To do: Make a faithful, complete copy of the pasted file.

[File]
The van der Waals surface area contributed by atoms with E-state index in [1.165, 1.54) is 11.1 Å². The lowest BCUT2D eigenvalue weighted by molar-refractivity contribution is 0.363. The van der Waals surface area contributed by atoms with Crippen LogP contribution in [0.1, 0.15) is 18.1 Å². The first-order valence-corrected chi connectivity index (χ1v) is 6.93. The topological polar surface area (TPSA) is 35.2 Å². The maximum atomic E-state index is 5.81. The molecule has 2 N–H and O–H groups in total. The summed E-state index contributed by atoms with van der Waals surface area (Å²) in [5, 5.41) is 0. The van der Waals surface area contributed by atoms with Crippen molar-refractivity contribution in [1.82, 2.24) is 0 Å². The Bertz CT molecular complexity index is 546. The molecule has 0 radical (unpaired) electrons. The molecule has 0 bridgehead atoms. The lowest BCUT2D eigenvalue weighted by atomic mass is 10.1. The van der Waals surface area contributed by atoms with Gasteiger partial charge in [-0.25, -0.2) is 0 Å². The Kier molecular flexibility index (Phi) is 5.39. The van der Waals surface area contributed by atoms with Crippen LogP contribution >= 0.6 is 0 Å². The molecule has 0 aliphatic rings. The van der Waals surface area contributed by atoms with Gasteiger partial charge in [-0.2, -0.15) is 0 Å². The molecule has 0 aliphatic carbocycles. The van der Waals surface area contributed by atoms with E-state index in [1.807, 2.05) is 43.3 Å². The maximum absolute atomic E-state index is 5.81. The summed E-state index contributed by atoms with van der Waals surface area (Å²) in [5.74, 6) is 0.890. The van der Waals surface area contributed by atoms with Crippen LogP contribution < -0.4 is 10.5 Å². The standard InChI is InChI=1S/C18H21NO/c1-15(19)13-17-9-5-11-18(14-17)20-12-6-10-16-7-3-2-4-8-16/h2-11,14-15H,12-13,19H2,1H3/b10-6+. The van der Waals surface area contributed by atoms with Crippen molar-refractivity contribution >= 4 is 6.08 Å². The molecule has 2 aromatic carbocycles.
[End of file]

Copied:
The van der Waals surface area contributed by atoms with E-state index in [1.165, 1.54) is 11.1 Å². The lowest BCUT2D eigenvalue weighted by molar-refractivity contribution is 0.363. The van der Waals surface area contributed by atoms with Crippen LogP contribution in [0.1, 0.15) is 18.1 Å². The first-order valence-corrected chi connectivity index (χ1v) is 6.93. The topological polar surface area (TPSA) is 35.2 Å². The maximum atomic E-state index is 5.81. The molecule has 2 N–H and O–H groups in total. The summed E-state index contributed by atoms with van der Waals surface area (Å²) in [5, 5.41) is 0. The van der Waals surface area contributed by atoms with Crippen molar-refractivity contribution in [1.82, 2.24) is 0 Å². The Bertz CT molecular complexity index is 546. The molecule has 0 radical (unpaired) electrons. The molecule has 0 bridgehead atoms. The lowest BCUT2D eigenvalue weighted by atomic mass is 10.1. The van der Waals surface area contributed by atoms with Gasteiger partial charge in [-0.25, -0.2) is 0 Å². The Kier molecular flexibility index (Phi) is 5.39. The van der Waals surface area contributed by atoms with Crippen LogP contribution >= 0.6 is 0 Å². The molecule has 0 aliphatic rings. The van der Waals surface area contributed by atoms with Gasteiger partial charge in [-0.2, -0.15) is 0 Å². The molecule has 0 aliphatic carbocycles. The van der Waals surface area contributed by atoms with E-state index in [1.807, 2.05) is 43.3 Å². The maximum absolute atomic E-state index is 5.81. The summed E-state index contributed by atoms with van der Waals surface area (Å²) in [5.74, 6) is 0.890. The van der Waals surface area contributed by atoms with Crippen LogP contribution < -0.4 is 10.5 Å². The standard InChI is InChI=1S/C18H21NO/c1-15(19)13-17-9-5-11-18(14-17)20-12-6-10-16-7-3-2-4-8-16/h2-11,14-15H,12-13,19H2,1H3/b10-6+. The van der Waals surface area contributed by atoms with Crippen molar-refractivity contribution >= 4 is 6.08 Å². The molecule has 2 aromatic carbocycles.